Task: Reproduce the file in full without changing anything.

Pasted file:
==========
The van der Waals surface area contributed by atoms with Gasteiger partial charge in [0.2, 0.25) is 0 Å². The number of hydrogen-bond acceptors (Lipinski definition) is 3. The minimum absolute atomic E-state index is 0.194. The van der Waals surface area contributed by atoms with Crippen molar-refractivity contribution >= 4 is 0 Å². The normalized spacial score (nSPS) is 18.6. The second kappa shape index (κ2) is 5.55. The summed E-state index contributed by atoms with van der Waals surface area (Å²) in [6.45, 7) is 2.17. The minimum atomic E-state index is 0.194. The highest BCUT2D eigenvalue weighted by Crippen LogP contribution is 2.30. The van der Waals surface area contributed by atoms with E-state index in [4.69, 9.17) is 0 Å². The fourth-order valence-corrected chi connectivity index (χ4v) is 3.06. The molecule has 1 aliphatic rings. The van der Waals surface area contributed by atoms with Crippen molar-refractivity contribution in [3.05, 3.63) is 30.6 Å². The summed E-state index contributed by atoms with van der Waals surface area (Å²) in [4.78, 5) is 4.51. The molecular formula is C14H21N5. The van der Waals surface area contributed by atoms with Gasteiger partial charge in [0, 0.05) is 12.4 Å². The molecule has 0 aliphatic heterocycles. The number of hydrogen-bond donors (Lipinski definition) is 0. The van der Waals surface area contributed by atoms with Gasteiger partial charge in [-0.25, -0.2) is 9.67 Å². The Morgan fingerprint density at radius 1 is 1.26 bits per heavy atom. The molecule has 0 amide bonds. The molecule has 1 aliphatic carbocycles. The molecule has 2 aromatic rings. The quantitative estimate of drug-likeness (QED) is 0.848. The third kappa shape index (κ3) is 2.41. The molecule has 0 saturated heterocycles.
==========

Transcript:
The van der Waals surface area contributed by atoms with Gasteiger partial charge in [0.2, 0.25) is 0 Å². The number of hydrogen-bond acceptors (Lipinski definition) is 3. The minimum absolute atomic E-state index is 0.194. The van der Waals surface area contributed by atoms with Crippen molar-refractivity contribution >= 4 is 0 Å². The normalized spacial score (nSPS) is 18.6. The second kappa shape index (κ2) is 5.55. The summed E-state index contributed by atoms with van der Waals surface area (Å²) in [6.45, 7) is 2.17. The minimum atomic E-state index is 0.194. The highest BCUT2D eigenvalue weighted by Crippen LogP contribution is 2.30. The van der Waals surface area contributed by atoms with E-state index in [4.69, 9.17) is 0 Å². The fourth-order valence-corrected chi connectivity index (χ4v) is 3.06. The molecule has 1 aliphatic rings. The van der Waals surface area contributed by atoms with Crippen molar-refractivity contribution in [3.05, 3.63) is 30.6 Å². The summed E-state index contributed by atoms with van der Waals surface area (Å²) in [4.78, 5) is 4.51. The molecular formula is C14H21N5. The van der Waals surface area contributed by atoms with Gasteiger partial charge in [0, 0.05) is 12.4 Å². The molecule has 0 aliphatic heterocycles. The number of hydrogen-bond donors (Lipinski definition) is 0. The van der Waals surface area contributed by atoms with Gasteiger partial charge in [-0.25, -0.2) is 9.67 Å². The Morgan fingerprint density at radius 1 is 1.26 bits per heavy atom. The molecule has 0 amide bonds. The molecule has 1 aliphatic carbocycles. The molecule has 2 aromatic rings. The quantitative estimate of drug-likeness (QED) is 0.848. The third kappa shape index (κ3) is 2.41. The molecule has 0 saturated heterocycles.